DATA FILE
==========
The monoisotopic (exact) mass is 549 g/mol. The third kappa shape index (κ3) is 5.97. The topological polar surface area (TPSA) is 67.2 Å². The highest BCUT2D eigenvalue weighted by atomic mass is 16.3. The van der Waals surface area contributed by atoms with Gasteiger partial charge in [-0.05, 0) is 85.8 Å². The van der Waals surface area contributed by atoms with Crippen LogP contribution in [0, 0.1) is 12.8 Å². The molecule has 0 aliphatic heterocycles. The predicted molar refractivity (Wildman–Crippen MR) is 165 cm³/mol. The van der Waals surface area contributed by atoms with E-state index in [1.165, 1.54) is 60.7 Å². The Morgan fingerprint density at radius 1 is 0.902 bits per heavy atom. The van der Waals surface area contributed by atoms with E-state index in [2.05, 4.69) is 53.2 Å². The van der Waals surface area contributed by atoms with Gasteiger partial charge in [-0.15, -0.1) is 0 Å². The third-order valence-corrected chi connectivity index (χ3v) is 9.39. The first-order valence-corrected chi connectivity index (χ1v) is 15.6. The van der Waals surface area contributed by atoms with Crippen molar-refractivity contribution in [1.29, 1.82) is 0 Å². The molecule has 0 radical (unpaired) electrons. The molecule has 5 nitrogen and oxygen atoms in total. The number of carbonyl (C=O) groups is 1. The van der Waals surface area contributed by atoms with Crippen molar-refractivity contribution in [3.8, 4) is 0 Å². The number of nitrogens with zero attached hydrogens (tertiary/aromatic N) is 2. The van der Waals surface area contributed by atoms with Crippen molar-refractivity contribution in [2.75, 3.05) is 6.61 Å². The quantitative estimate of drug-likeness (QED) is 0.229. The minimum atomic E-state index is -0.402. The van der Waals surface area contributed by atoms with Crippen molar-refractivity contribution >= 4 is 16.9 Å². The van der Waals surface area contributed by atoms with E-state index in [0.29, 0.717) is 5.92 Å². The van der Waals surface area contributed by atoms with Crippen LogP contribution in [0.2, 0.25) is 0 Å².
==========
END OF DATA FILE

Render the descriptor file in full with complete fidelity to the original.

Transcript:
The monoisotopic (exact) mass is 549 g/mol. The third kappa shape index (κ3) is 5.97. The topological polar surface area (TPSA) is 67.2 Å². The highest BCUT2D eigenvalue weighted by atomic mass is 16.3. The van der Waals surface area contributed by atoms with Gasteiger partial charge in [-0.05, 0) is 85.8 Å². The van der Waals surface area contributed by atoms with Crippen LogP contribution in [0, 0.1) is 12.8 Å². The molecule has 0 aliphatic heterocycles. The predicted molar refractivity (Wildman–Crippen MR) is 165 cm³/mol. The van der Waals surface area contributed by atoms with E-state index in [1.165, 1.54) is 60.7 Å². The Morgan fingerprint density at radius 1 is 0.902 bits per heavy atom. The van der Waals surface area contributed by atoms with E-state index in [2.05, 4.69) is 53.2 Å². The van der Waals surface area contributed by atoms with Gasteiger partial charge in [-0.15, -0.1) is 0 Å². The third-order valence-corrected chi connectivity index (χ3v) is 9.39. The first-order valence-corrected chi connectivity index (χ1v) is 15.6. The van der Waals surface area contributed by atoms with Crippen molar-refractivity contribution in [1.29, 1.82) is 0 Å². The molecule has 0 radical (unpaired) electrons. The molecule has 5 nitrogen and oxygen atoms in total. The number of carbonyl (C=O) groups is 1. The van der Waals surface area contributed by atoms with Crippen molar-refractivity contribution in [3.8, 4) is 0 Å². The number of nitrogens with zero attached hydrogens (tertiary/aromatic N) is 2. The van der Waals surface area contributed by atoms with Crippen molar-refractivity contribution in [2.75, 3.05) is 6.61 Å². The quantitative estimate of drug-likeness (QED) is 0.229. The minimum atomic E-state index is -0.402. The van der Waals surface area contributed by atoms with Crippen molar-refractivity contribution >= 4 is 16.9 Å². The van der Waals surface area contributed by atoms with E-state index in [0.29, 0.717) is 5.92 Å². The van der Waals surface area contributed by atoms with Crippen LogP contribution in [0.2, 0.25) is 0 Å².